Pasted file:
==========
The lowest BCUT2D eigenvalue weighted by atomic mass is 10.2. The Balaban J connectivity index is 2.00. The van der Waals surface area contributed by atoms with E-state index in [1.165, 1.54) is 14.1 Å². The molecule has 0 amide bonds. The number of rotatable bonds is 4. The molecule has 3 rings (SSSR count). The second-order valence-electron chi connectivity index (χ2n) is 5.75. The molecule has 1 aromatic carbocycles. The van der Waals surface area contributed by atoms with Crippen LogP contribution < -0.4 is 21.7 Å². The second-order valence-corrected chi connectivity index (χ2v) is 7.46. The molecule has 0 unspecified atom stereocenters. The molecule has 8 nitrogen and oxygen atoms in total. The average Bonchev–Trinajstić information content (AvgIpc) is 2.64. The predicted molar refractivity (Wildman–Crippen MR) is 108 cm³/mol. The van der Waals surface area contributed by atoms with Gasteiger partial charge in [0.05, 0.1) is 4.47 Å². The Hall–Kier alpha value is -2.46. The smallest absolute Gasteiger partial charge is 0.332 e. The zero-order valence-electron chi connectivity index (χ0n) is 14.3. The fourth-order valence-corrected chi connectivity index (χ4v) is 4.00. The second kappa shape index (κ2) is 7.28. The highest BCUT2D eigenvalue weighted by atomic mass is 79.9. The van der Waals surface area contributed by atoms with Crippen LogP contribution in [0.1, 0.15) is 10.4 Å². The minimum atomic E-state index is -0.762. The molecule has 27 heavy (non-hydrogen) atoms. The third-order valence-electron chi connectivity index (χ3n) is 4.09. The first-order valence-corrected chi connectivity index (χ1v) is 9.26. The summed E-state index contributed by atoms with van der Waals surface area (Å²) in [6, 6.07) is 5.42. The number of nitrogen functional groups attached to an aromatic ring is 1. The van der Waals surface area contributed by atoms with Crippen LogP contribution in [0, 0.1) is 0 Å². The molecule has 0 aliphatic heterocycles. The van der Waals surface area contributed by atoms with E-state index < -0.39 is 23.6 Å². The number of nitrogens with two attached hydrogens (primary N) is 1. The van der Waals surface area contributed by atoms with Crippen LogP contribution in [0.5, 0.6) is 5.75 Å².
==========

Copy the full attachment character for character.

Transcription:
The lowest BCUT2D eigenvalue weighted by atomic mass is 10.2. The Balaban J connectivity index is 2.00. The van der Waals surface area contributed by atoms with E-state index in [1.165, 1.54) is 14.1 Å². The molecule has 0 amide bonds. The number of rotatable bonds is 4. The molecule has 3 rings (SSSR count). The second-order valence-electron chi connectivity index (χ2n) is 5.75. The molecule has 1 aromatic carbocycles. The van der Waals surface area contributed by atoms with Crippen LogP contribution < -0.4 is 21.7 Å². The second-order valence-corrected chi connectivity index (χ2v) is 7.46. The molecule has 0 unspecified atom stereocenters. The molecule has 8 nitrogen and oxygen atoms in total. The average Bonchev–Trinajstić information content (AvgIpc) is 2.64. The predicted molar refractivity (Wildman–Crippen MR) is 108 cm³/mol. The van der Waals surface area contributed by atoms with Gasteiger partial charge in [0.05, 0.1) is 4.47 Å². The Hall–Kier alpha value is -2.46. The smallest absolute Gasteiger partial charge is 0.332 e. The zero-order valence-electron chi connectivity index (χ0n) is 14.3. The fourth-order valence-corrected chi connectivity index (χ4v) is 4.00. The second kappa shape index (κ2) is 7.28. The highest BCUT2D eigenvalue weighted by atomic mass is 79.9. The van der Waals surface area contributed by atoms with Crippen LogP contribution in [0.1, 0.15) is 10.4 Å². The minimum atomic E-state index is -0.762. The molecule has 27 heavy (non-hydrogen) atoms. The third-order valence-electron chi connectivity index (χ3n) is 4.09. The first-order valence-corrected chi connectivity index (χ1v) is 9.26. The summed E-state index contributed by atoms with van der Waals surface area (Å²) in [6, 6.07) is 5.42. The number of nitrogen functional groups attached to an aromatic ring is 1. The van der Waals surface area contributed by atoms with Crippen LogP contribution in [0, 0.1) is 0 Å². The molecule has 0 aliphatic heterocycles. The van der Waals surface area contributed by atoms with E-state index < -0.39 is 23.6 Å². The number of nitrogens with two attached hydrogens (primary N) is 1. The van der Waals surface area contributed by atoms with Crippen LogP contribution in [0.5, 0.6) is 5.75 Å².